Et cetera, etcetera, etc., &c are frowned on in an academic register, probably because they seem slapdash and offhand: they give the impression that you can't be troubled to do the reader the courtesy of providing a complete enumeration—or worse, are incapable of doing so.*
This of course overlooks the possible discourtesy of requiring the reader to track through a long list of irrelevant details.
The solution is to signal, briefly, that you are truncating your enumeration as a courtesy to the reader. "... and others too numerous to mention" or "...and others which have no place in my argument" are convenient formulae. To assuage those who suspect your competence, or those who really are interested, you may add something on the order of "(for an exhaustive catalogue see Collins, 1978, 183-7.)"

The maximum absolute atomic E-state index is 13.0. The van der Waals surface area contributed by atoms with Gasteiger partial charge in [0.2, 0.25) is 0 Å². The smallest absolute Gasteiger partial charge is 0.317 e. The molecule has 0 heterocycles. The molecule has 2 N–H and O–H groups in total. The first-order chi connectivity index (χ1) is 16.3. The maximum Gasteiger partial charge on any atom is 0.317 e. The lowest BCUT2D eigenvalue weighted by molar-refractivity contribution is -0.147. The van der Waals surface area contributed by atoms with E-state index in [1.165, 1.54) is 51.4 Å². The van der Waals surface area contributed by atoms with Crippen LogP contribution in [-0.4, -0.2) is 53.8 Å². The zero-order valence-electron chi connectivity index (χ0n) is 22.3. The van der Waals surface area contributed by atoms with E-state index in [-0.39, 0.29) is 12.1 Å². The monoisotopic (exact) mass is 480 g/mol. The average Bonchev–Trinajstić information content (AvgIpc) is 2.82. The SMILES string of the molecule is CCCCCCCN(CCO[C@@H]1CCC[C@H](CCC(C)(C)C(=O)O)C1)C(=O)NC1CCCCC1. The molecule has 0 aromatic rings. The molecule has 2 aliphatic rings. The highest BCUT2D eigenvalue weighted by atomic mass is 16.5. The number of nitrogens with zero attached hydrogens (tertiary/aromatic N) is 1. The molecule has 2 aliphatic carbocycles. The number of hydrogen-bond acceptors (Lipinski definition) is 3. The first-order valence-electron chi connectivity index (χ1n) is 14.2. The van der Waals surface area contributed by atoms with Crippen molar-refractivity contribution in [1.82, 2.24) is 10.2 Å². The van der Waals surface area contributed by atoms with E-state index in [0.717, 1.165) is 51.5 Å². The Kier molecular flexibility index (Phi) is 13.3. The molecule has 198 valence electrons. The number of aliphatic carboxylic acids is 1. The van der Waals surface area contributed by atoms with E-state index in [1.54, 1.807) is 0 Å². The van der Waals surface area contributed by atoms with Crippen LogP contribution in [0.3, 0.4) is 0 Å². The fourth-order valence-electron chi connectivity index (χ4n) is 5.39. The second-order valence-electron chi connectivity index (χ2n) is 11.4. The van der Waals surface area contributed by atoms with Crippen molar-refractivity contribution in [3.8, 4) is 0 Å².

When reiterating a previous enumeration you may avoid odium by replacing etcetera with "and the rest".
These are all very silly, but necessary with painfully solemn audiences; and it may give you some satisfaction to employ them with an absolutely straight face.
*There may also be some leakage from old-fashioned legal usage, where anything less than a complete enumeration of every conceivable item in a particular category, and explicit repetition of that enumeration at every reference to the category, might expose you to adverse judgment respecting any item you omitted.